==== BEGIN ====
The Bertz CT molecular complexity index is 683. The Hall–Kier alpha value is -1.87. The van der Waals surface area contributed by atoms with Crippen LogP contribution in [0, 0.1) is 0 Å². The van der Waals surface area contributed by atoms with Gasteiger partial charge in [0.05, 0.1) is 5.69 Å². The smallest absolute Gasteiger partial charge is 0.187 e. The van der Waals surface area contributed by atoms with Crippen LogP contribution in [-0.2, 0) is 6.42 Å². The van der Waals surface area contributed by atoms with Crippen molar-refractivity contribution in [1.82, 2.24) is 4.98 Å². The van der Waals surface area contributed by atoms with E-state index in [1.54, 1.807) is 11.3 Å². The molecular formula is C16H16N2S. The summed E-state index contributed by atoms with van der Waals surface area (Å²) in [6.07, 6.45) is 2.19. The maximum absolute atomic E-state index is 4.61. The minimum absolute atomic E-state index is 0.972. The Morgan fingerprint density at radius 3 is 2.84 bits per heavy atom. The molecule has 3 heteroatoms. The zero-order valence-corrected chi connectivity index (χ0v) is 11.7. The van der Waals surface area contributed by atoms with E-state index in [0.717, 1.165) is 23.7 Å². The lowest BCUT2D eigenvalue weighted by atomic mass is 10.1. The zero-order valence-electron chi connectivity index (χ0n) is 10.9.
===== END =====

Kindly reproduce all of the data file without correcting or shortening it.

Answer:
The Bertz CT molecular complexity index is 683. The Hall–Kier alpha value is -1.87. The van der Waals surface area contributed by atoms with Crippen LogP contribution in [0, 0.1) is 0 Å². The van der Waals surface area contributed by atoms with Gasteiger partial charge in [0.05, 0.1) is 5.69 Å². The smallest absolute Gasteiger partial charge is 0.187 e. The van der Waals surface area contributed by atoms with Crippen LogP contribution in [-0.2, 0) is 6.42 Å². The van der Waals surface area contributed by atoms with Crippen molar-refractivity contribution in [1.82, 2.24) is 4.98 Å². The van der Waals surface area contributed by atoms with E-state index in [1.54, 1.807) is 11.3 Å². The molecular formula is C16H16N2S. The summed E-state index contributed by atoms with van der Waals surface area (Å²) in [6.07, 6.45) is 2.19. The maximum absolute atomic E-state index is 4.61. The minimum absolute atomic E-state index is 0.972. The Morgan fingerprint density at radius 3 is 2.84 bits per heavy atom. The molecule has 3 heteroatoms. The zero-order valence-corrected chi connectivity index (χ0v) is 11.7. The van der Waals surface area contributed by atoms with E-state index in [0.717, 1.165) is 23.7 Å². The lowest BCUT2D eigenvalue weighted by atomic mass is 10.1. The zero-order valence-electron chi connectivity index (χ0n) is 10.9.